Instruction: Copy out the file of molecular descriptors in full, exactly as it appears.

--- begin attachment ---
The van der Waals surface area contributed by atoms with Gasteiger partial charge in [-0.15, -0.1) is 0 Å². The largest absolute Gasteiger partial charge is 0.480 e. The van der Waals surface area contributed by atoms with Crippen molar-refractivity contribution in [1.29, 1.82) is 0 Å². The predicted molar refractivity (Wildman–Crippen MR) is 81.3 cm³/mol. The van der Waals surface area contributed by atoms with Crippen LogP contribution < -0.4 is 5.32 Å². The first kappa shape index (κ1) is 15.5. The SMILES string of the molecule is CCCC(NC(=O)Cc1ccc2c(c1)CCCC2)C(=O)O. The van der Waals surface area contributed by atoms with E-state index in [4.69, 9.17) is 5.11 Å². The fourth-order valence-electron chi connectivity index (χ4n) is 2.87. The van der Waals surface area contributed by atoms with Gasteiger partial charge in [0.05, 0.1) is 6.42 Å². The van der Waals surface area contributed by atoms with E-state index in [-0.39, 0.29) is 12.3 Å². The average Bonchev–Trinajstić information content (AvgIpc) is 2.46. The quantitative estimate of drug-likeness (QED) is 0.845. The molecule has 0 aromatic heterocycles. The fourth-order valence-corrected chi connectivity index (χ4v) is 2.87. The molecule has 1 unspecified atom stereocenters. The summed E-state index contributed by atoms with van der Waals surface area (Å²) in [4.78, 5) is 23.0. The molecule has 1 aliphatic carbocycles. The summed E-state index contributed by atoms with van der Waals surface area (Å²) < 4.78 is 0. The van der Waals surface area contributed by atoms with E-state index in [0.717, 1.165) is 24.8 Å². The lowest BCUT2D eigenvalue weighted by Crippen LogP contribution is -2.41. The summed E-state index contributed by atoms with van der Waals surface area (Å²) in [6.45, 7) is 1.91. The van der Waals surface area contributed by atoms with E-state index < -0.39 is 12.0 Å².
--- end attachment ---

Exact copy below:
The van der Waals surface area contributed by atoms with Gasteiger partial charge in [-0.15, -0.1) is 0 Å². The largest absolute Gasteiger partial charge is 0.480 e. The van der Waals surface area contributed by atoms with Crippen molar-refractivity contribution in [1.29, 1.82) is 0 Å². The predicted molar refractivity (Wildman–Crippen MR) is 81.3 cm³/mol. The van der Waals surface area contributed by atoms with Crippen LogP contribution < -0.4 is 5.32 Å². The first kappa shape index (κ1) is 15.5. The SMILES string of the molecule is CCCC(NC(=O)Cc1ccc2c(c1)CCCC2)C(=O)O. The van der Waals surface area contributed by atoms with E-state index in [4.69, 9.17) is 5.11 Å². The fourth-order valence-electron chi connectivity index (χ4n) is 2.87. The van der Waals surface area contributed by atoms with Gasteiger partial charge in [0.05, 0.1) is 6.42 Å². The van der Waals surface area contributed by atoms with E-state index in [-0.39, 0.29) is 12.3 Å². The average Bonchev–Trinajstić information content (AvgIpc) is 2.46. The quantitative estimate of drug-likeness (QED) is 0.845. The molecule has 0 aromatic heterocycles. The fourth-order valence-corrected chi connectivity index (χ4v) is 2.87. The molecule has 1 unspecified atom stereocenters. The summed E-state index contributed by atoms with van der Waals surface area (Å²) in [4.78, 5) is 23.0. The molecule has 1 aliphatic carbocycles. The summed E-state index contributed by atoms with van der Waals surface area (Å²) < 4.78 is 0. The van der Waals surface area contributed by atoms with E-state index in [0.717, 1.165) is 24.8 Å². The lowest BCUT2D eigenvalue weighted by Crippen LogP contribution is -2.41. The summed E-state index contributed by atoms with van der Waals surface area (Å²) in [6.45, 7) is 1.91. The van der Waals surface area contributed by atoms with E-state index < -0.39 is 12.0 Å².